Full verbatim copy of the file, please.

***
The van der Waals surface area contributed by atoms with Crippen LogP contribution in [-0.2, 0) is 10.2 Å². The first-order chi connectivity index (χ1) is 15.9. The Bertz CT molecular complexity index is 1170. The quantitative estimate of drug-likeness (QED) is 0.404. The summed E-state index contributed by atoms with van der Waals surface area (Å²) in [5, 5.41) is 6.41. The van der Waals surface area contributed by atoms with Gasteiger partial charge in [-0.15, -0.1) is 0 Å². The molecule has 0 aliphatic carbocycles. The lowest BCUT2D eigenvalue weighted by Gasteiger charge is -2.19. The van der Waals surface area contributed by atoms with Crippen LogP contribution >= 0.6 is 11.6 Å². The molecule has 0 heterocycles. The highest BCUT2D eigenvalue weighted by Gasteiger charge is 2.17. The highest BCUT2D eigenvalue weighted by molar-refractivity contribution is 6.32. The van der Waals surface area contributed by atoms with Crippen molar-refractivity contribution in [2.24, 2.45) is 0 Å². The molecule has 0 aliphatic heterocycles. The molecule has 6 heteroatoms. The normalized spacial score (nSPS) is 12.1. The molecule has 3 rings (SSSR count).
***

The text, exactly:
The van der Waals surface area contributed by atoms with Crippen LogP contribution in [-0.2, 0) is 10.2 Å². The first-order chi connectivity index (χ1) is 15.9. The Bertz CT molecular complexity index is 1170. The quantitative estimate of drug-likeness (QED) is 0.404. The summed E-state index contributed by atoms with van der Waals surface area (Å²) in [5, 5.41) is 6.41. The van der Waals surface area contributed by atoms with Gasteiger partial charge in [-0.15, -0.1) is 0 Å². The molecule has 0 aliphatic carbocycles. The lowest BCUT2D eigenvalue weighted by Gasteiger charge is -2.19. The van der Waals surface area contributed by atoms with Crippen LogP contribution >= 0.6 is 11.6 Å². The molecule has 0 heterocycles. The highest BCUT2D eigenvalue weighted by Gasteiger charge is 2.17. The highest BCUT2D eigenvalue weighted by molar-refractivity contribution is 6.32. The van der Waals surface area contributed by atoms with Crippen molar-refractivity contribution in [2.24, 2.45) is 0 Å². The molecule has 0 aliphatic heterocycles. The molecule has 6 heteroatoms. The normalized spacial score (nSPS) is 12.1. The molecule has 3 rings (SSSR count).